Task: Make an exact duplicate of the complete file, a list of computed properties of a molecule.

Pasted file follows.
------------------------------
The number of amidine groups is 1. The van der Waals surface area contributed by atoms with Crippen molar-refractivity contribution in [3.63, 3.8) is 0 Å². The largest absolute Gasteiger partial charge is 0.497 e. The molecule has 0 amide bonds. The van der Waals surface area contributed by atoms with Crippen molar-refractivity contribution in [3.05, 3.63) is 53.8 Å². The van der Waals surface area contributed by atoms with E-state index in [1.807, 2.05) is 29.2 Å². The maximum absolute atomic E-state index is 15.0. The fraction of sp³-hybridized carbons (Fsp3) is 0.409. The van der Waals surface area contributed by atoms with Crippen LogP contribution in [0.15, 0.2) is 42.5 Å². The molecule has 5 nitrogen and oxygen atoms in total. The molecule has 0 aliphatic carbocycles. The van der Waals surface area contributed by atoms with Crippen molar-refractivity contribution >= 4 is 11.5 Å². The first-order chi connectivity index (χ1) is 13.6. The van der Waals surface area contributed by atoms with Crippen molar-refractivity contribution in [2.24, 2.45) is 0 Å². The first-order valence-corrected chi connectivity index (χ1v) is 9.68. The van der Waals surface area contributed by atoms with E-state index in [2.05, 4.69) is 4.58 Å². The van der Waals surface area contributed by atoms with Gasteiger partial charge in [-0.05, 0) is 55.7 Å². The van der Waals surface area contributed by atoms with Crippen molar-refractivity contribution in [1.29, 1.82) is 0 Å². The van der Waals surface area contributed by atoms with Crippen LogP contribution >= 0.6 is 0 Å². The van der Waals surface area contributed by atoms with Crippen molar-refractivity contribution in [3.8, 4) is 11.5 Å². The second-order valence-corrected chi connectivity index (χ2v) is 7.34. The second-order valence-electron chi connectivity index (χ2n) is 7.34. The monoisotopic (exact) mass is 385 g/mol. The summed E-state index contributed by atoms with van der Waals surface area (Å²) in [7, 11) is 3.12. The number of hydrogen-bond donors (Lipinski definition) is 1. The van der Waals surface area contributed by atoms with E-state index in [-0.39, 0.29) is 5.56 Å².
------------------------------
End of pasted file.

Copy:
The number of amidine groups is 1. The van der Waals surface area contributed by atoms with Crippen molar-refractivity contribution in [3.63, 3.8) is 0 Å². The largest absolute Gasteiger partial charge is 0.497 e. The molecule has 0 amide bonds. The van der Waals surface area contributed by atoms with Crippen molar-refractivity contribution in [3.05, 3.63) is 53.8 Å². The van der Waals surface area contributed by atoms with E-state index in [1.807, 2.05) is 29.2 Å². The maximum absolute atomic E-state index is 15.0. The fraction of sp³-hybridized carbons (Fsp3) is 0.409. The van der Waals surface area contributed by atoms with Crippen LogP contribution in [0.15, 0.2) is 42.5 Å². The molecule has 5 nitrogen and oxygen atoms in total. The molecule has 0 aliphatic carbocycles. The van der Waals surface area contributed by atoms with Crippen molar-refractivity contribution >= 4 is 11.5 Å². The first-order chi connectivity index (χ1) is 13.6. The van der Waals surface area contributed by atoms with Crippen molar-refractivity contribution in [2.24, 2.45) is 0 Å². The first-order valence-corrected chi connectivity index (χ1v) is 9.68. The van der Waals surface area contributed by atoms with E-state index in [2.05, 4.69) is 4.58 Å². The van der Waals surface area contributed by atoms with Gasteiger partial charge in [-0.05, 0) is 55.7 Å². The van der Waals surface area contributed by atoms with Crippen molar-refractivity contribution in [1.29, 1.82) is 0 Å². The van der Waals surface area contributed by atoms with Crippen LogP contribution >= 0.6 is 0 Å². The van der Waals surface area contributed by atoms with Crippen molar-refractivity contribution in [3.8, 4) is 11.5 Å². The second-order valence-corrected chi connectivity index (χ2v) is 7.34. The second-order valence-electron chi connectivity index (χ2n) is 7.34. The monoisotopic (exact) mass is 385 g/mol. The summed E-state index contributed by atoms with van der Waals surface area (Å²) in [7, 11) is 3.12. The number of hydrogen-bond donors (Lipinski definition) is 1. The van der Waals surface area contributed by atoms with E-state index in [-0.39, 0.29) is 5.56 Å².